By referencing back to the process, goals, and agreements, advisors can help clients stick to their plan. The planning framework works particularly well in this regard because it is designed to directly meet specific client needs with specific solutions. One of the biggest advantages of this approach is the ongoing client dialogue.

Each aspect discussed above builds the advisor’s credibility and confidence in the eyes of the client, giving the advisor a greater chance of helping clients to minimize or even eliminate behavioral mistakes—especially when it comes to their investments.

Behavioral finance is the application of psychology to financial behavior and the subsequent effect on markets. It continues to increase in relevance for the financial-services industry, fueled by research published over the years by Daniel Kahneman and Amos Tversky. Their research, says Kahneman in his book “Thinking, Fast and Slow,” reveals the “repeated patterns of irrationality, inconsistency, and incompetence in the ways human beings arrive at choices when faced with uncertainty.”

Kahneman strongly suggests that investors often make decisions based on their emotions rather than on logic and historical data, even with the data right in front of them. Trigger events can produce common emotional reactions that are called cognitive behavioral errors and biases.

Advisors can play a valuable role in helping clients understand and avoid biases such as loss aversion, herding, recency effect, availability bias, heuristics, and overconfidence.

Directly related to behavioral coaching, one of the most valuable things an advisor can do is to help clients build and stick to a long-term, adaptive plan. It is essential for the advisor to help clients understand how the nature of risk and return change for the various client needs over different time horizons and situations. By allocating the right capital to each financial category based on the client’s unique circumstances, the probability of long-term success is greatly improved, both mathematically and behaviorally.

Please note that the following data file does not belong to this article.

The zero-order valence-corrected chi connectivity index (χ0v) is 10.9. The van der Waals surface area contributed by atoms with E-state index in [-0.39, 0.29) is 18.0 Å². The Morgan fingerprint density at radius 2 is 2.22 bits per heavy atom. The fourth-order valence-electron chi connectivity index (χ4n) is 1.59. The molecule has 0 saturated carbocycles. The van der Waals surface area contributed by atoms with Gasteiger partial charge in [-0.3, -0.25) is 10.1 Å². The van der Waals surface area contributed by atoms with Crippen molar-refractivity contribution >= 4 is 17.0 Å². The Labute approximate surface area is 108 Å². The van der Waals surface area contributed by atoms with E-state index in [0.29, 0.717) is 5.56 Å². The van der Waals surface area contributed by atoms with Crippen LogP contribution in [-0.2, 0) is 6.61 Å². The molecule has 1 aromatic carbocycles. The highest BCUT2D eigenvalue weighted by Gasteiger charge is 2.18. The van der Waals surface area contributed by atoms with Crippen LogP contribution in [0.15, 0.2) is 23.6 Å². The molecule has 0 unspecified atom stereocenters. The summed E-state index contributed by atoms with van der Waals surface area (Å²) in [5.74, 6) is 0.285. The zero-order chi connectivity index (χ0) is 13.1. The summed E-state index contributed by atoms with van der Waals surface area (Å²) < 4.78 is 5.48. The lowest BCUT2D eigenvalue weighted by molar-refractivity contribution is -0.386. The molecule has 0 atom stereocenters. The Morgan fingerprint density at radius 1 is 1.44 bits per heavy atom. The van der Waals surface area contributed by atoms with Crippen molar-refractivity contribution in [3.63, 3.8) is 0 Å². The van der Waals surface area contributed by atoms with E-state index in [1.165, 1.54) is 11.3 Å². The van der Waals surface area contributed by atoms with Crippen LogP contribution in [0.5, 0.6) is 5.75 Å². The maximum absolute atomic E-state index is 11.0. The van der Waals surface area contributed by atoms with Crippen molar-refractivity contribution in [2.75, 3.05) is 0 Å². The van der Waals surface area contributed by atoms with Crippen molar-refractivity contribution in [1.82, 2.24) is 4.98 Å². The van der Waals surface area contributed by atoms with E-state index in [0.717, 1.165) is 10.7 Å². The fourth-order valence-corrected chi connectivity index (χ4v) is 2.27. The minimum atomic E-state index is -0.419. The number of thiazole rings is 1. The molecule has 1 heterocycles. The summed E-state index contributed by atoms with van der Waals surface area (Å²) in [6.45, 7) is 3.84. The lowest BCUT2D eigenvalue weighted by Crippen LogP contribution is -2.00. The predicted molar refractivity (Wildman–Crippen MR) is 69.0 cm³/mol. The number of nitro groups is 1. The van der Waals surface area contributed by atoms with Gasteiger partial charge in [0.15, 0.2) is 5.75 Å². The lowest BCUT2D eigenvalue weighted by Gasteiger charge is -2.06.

Editor’s note: Proactive Advisor Magazine wants to thank Dr. Howard, CEO and chief investment officer of AthenaInvest, and Lambert Bunker, vice president of business development, for contributing this article to our publication. We also would like to thank the Investments & Wealth Institute for permission to publish an edited version of this article.

The opinions expressed in this article are those of the author and the sources cited and do not necessarily represent the views of Proactive Advisor Magazine. This material is presented for educational purposes only.

C. Thomas Howard, Ph.D., is the founder, CEO, and chief investment officer at AthenaInvest Inc. Dr. Howard is a professor emeritus in the Reiman School of Finance, Daniels College of Business at the University of Denver. Dr. Howard is the author of the book “Behavioral Portfolio Management” and co-author of “Return of the Active Manager.” AthenaInvest applies behavioral finance principles to investment management and also provides advisor coaching and educational resources.